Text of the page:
Oof, it’s already been a month since the Kickstater ended? Time is flying by, it feels like I barely get anything done each individual day, but looking back I’m always surprised by how much I did.
Quick note: I’ll be showing Crescent Loom at Betacon in Portland this weekend! (Apr 15-16) If you wanna see how the game’s coming along, that’ll the place to say hi!
Changes for this week:
The biggest visual difference is that I finally added a user interface! You can now click buttons instead of having to tab through a thousand different options:
I looked at a handful of other construction games as reference points. I think it’s pretty obvious which one of these I stole the most from:
Kerbal Space Program suffers from presenting too much information (its pop-ups are a mess) and Spore suffers from being simple to the point of uninteresting (though it is cute & approachable, which is important).
I tried to strike the same balance as Besiege, and limited icons to horizontal bars on the top and bottoms of the screen. If more needs to be shown, I can do that in a pop-up when people mouseover or click the icon.
The most interesting design decision was how to incorporate the brain window. I didn’t want a separate half of the screen anymore, so I figured to go for a picture-in-picture approach.
Two options presented themselves to me:
- Put it in the corner, like a minimap. You can see what’s going on in the brain, but it doesn’t dominate the screen.
- Put it on the creature itself. This was cool because it shows that the brain is really just another part of the body, but I’d be forced to shrink it down so much that it was a lot less legible.
(In either case, clicking on the brain would embiggen it to take up half the screen.)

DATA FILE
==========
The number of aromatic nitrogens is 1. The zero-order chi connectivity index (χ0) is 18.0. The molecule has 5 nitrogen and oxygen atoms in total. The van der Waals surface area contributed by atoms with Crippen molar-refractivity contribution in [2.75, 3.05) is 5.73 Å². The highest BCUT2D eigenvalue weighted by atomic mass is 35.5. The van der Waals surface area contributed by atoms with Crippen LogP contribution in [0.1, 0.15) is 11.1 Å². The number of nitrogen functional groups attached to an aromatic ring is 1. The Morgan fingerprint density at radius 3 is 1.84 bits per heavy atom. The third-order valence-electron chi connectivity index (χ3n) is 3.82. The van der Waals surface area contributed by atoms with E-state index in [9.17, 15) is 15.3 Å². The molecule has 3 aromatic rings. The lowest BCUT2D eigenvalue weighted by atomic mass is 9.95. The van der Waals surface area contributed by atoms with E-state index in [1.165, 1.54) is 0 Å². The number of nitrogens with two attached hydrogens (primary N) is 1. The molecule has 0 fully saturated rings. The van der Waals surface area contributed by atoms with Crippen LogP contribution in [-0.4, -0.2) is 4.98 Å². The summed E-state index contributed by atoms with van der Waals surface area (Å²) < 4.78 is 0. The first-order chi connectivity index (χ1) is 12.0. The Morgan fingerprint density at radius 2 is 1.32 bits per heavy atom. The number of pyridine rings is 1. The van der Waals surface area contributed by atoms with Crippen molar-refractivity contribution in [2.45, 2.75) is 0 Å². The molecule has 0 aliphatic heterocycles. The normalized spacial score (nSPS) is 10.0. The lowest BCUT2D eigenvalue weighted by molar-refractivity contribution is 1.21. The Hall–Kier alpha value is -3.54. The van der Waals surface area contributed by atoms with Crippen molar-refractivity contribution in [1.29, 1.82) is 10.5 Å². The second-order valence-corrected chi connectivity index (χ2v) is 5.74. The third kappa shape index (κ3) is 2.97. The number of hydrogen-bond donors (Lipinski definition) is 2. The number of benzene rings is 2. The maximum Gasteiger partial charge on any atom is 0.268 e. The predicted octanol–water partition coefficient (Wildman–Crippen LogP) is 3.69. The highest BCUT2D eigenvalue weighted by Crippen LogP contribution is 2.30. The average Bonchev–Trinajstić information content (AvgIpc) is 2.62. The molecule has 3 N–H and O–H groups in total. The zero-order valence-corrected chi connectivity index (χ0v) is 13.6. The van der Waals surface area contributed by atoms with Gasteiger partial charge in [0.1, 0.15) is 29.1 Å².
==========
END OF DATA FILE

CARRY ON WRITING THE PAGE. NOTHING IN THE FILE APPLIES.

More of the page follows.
I asked Twitter, and people were pretty enthusiastic about putting it on the creature itself, so that’s what I did. I might set the other mode as an option, because I think there are cases when you’d want to clearly see what’s happening without it taking up most of the screen. Something for Future Wick to do.
Turned out that simulating the ion channels opening and closing along each neuronal tile in a scripting language (which is more flexible than the main “engine” code, but slower) was too computationally intensive, so I simplified the ion channel scripts to only run once during setup. Here’s the ion channel that responds to a keyboard hit. Any cell with this becomes thirty times more permeable to sodium while the Q key is pressed:
Finally, there was a bunch of backend stuff I finished up doing as a consequence of the new way I’m simulating neurons. The easiest way of saving all the neurons + ion channels was actually save these ion channel scripts in the save file and running them on loading the creature.
Ugh, why do I reinvent the wheel every time I make a new user interface. TBH, most of my week was ironing out the logic of how menus and icons arrange themselves. NOTE TO FUTURE WICK: text wrapping has been solved a thousand times. If you find yourself trying to do it again, don’t. Use a library that doesn’t have all the bugs your sleep-deprived brain decided would be fun to add.